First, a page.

Monday, July 09, 2012

More on the Arafat assassination investigations

Helene Hofman reports on the Arafat exhumation in Palestine calls for international probe into Yasser Arafat's 2004 death Global Post 07/082012:

The liberal Israeli paper Haaretz ran this 07/08/2012 cartoon, which I actually find puzzling. Political cartoons typically express some viewpoint, but this one just seems to state the fact that Arafat's widow has requested his body be exhumed in a follow-up on the tests run by a Swiss forensic team suggesting that Arafat had be poisoned with radioactive polonium-210. Haaretz captioned it, "Eight years after his death, Arafat's widow wants him exhumed."


Longtime Israeli peace activist Uri Avnery seems to accept it as a given that the Israeli government murdered Arafat in his column Poisoning Arafat: Ariel Sharon and the Jewish settlements enterprise Redress Information & Analysis 07/07/2012. He writes:

Arafat's lack of proper security arrangements always astonished me. Israeli prime ministers are tenfold better protected.

I remonstrated with him several times. He shrugged it off. In this respect, he was a fatalist. After his life was miraculously preserved when his airplane made a crash landing in the Libyan Desert and the people around him were killed, he was convinced that Allah was protecting him. (Though the head of a secular movement with a clear secular programme, he himself was an observant Sunni Muslim, praying at the proper times and abstaining from alcohol. He did not impose his piety on his assistants.)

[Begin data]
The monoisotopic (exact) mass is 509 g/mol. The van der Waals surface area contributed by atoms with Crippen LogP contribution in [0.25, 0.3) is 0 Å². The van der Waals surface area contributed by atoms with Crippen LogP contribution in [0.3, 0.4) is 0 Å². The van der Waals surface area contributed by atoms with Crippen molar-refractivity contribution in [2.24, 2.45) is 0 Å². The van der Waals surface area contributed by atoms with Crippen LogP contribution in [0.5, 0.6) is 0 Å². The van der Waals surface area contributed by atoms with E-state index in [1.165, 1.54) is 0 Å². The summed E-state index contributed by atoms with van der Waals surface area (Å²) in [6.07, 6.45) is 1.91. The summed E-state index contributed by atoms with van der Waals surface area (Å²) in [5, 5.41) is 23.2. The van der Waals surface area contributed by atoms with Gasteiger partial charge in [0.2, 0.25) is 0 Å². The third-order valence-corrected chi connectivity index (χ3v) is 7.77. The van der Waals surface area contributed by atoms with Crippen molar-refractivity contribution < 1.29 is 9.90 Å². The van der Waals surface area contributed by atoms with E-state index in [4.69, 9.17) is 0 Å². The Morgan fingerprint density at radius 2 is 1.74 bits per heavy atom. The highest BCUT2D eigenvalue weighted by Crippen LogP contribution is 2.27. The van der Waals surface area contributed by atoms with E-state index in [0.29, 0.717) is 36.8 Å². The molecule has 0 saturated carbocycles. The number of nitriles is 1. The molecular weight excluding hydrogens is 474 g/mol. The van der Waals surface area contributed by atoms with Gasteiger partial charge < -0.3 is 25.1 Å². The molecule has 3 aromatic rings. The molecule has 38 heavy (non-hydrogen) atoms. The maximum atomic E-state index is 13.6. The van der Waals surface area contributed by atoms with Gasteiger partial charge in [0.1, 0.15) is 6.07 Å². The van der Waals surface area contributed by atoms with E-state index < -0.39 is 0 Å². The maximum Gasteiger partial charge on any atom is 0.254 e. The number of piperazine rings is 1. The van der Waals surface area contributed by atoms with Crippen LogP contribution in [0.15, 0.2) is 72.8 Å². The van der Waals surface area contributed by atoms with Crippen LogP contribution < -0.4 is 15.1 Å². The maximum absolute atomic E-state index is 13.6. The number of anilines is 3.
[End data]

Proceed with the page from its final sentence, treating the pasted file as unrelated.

Once he was interviewed in my presence in Ramallah. The journalists asked him if he expected to see the creation of the Palestinian state in his lifetime. His answer: "Both I and Uri Avnery will see it in our life." He was quite sure of this.

Ariel Sharon’s determination to kill Arafat was well known. Already during the siege of Beirut in Lebanon War I, it was no secret that agents were combing West Beirut for his whereabouts. To Sharon’s great frustration, they did not find him.
Obviously suspicions, even plausible ones, are the same as proof. And the circumstances in Avnery's theory built on circumstantial evidence include his assumption that Arafat would have been able to produced an effective peace process had he lived. It could be alternatively argued that the years of corruption in the Palestinian Authority's administration under Arafat's leadership had seriously eroded his ability to deliver a peace process sufficiently acceptable to the Palestinians to be a permanent solution. But Avnery argues that such was the case.

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